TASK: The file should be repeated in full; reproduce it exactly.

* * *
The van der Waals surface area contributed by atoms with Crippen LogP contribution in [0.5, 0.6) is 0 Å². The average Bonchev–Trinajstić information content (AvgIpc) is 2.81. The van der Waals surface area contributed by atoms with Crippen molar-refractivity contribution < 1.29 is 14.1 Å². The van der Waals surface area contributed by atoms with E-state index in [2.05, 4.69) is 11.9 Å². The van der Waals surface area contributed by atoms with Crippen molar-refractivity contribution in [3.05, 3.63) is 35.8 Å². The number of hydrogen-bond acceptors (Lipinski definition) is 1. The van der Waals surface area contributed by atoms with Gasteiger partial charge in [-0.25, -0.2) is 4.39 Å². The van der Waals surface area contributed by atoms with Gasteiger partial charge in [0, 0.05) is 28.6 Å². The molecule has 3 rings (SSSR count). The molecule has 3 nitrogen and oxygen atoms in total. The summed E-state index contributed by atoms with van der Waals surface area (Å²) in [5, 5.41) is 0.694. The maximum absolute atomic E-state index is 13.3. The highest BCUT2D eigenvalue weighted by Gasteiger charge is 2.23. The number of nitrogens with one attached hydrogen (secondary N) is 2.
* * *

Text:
The van der Waals surface area contributed by atoms with Crippen LogP contribution in [0.5, 0.6) is 0 Å². The average Bonchev–Trinajstić information content (AvgIpc) is 2.81. The van der Waals surface area contributed by atoms with Crippen molar-refractivity contribution < 1.29 is 14.1 Å². The van der Waals surface area contributed by atoms with E-state index in [2.05, 4.69) is 11.9 Å². The van der Waals surface area contributed by atoms with Crippen molar-refractivity contribution in [3.05, 3.63) is 35.8 Å². The number of hydrogen-bond acceptors (Lipinski definition) is 1. The van der Waals surface area contributed by atoms with Gasteiger partial charge in [-0.25, -0.2) is 4.39 Å². The van der Waals surface area contributed by atoms with Gasteiger partial charge in [0, 0.05) is 28.6 Å². The molecule has 3 rings (SSSR count). The molecule has 3 nitrogen and oxygen atoms in total. The summed E-state index contributed by atoms with van der Waals surface area (Å²) in [5, 5.41) is 0.694. The maximum absolute atomic E-state index is 13.3. The highest BCUT2D eigenvalue weighted by Gasteiger charge is 2.23. The number of nitrogens with one attached hydrogen (secondary N) is 2.